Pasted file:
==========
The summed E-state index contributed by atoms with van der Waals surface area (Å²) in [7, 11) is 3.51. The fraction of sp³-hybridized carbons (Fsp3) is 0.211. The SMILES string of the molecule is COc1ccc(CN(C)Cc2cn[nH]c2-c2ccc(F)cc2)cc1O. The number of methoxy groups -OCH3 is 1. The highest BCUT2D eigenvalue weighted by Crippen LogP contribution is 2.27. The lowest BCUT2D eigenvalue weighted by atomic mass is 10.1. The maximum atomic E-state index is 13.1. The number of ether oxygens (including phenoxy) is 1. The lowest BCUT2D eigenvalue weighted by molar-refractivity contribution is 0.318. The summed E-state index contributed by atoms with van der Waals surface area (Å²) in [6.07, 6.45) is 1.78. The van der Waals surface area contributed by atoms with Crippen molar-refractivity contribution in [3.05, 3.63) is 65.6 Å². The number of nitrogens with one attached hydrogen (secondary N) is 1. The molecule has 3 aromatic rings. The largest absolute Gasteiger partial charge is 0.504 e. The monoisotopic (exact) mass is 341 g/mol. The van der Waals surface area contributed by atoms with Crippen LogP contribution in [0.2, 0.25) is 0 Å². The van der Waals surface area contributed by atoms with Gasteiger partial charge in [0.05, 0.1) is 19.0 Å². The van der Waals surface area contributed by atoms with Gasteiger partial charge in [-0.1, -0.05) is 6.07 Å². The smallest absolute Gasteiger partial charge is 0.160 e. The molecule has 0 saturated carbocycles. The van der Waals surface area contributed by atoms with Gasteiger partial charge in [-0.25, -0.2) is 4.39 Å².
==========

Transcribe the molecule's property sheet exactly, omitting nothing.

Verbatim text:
The summed E-state index contributed by atoms with van der Waals surface area (Å²) in [7, 11) is 3.51. The fraction of sp³-hybridized carbons (Fsp3) is 0.211. The SMILES string of the molecule is COc1ccc(CN(C)Cc2cn[nH]c2-c2ccc(F)cc2)cc1O. The number of methoxy groups -OCH3 is 1. The highest BCUT2D eigenvalue weighted by Crippen LogP contribution is 2.27. The lowest BCUT2D eigenvalue weighted by atomic mass is 10.1. The maximum atomic E-state index is 13.1. The number of ether oxygens (including phenoxy) is 1. The lowest BCUT2D eigenvalue weighted by molar-refractivity contribution is 0.318. The summed E-state index contributed by atoms with van der Waals surface area (Å²) in [6.07, 6.45) is 1.78. The van der Waals surface area contributed by atoms with Crippen molar-refractivity contribution in [3.05, 3.63) is 65.6 Å². The number of nitrogens with one attached hydrogen (secondary N) is 1. The molecule has 3 aromatic rings. The largest absolute Gasteiger partial charge is 0.504 e. The monoisotopic (exact) mass is 341 g/mol. The van der Waals surface area contributed by atoms with Crippen LogP contribution in [0.2, 0.25) is 0 Å². The van der Waals surface area contributed by atoms with Gasteiger partial charge in [0.05, 0.1) is 19.0 Å². The van der Waals surface area contributed by atoms with Gasteiger partial charge in [-0.1, -0.05) is 6.07 Å². The smallest absolute Gasteiger partial charge is 0.160 e. The molecule has 0 saturated carbocycles. The van der Waals surface area contributed by atoms with Gasteiger partial charge in [-0.25, -0.2) is 4.39 Å².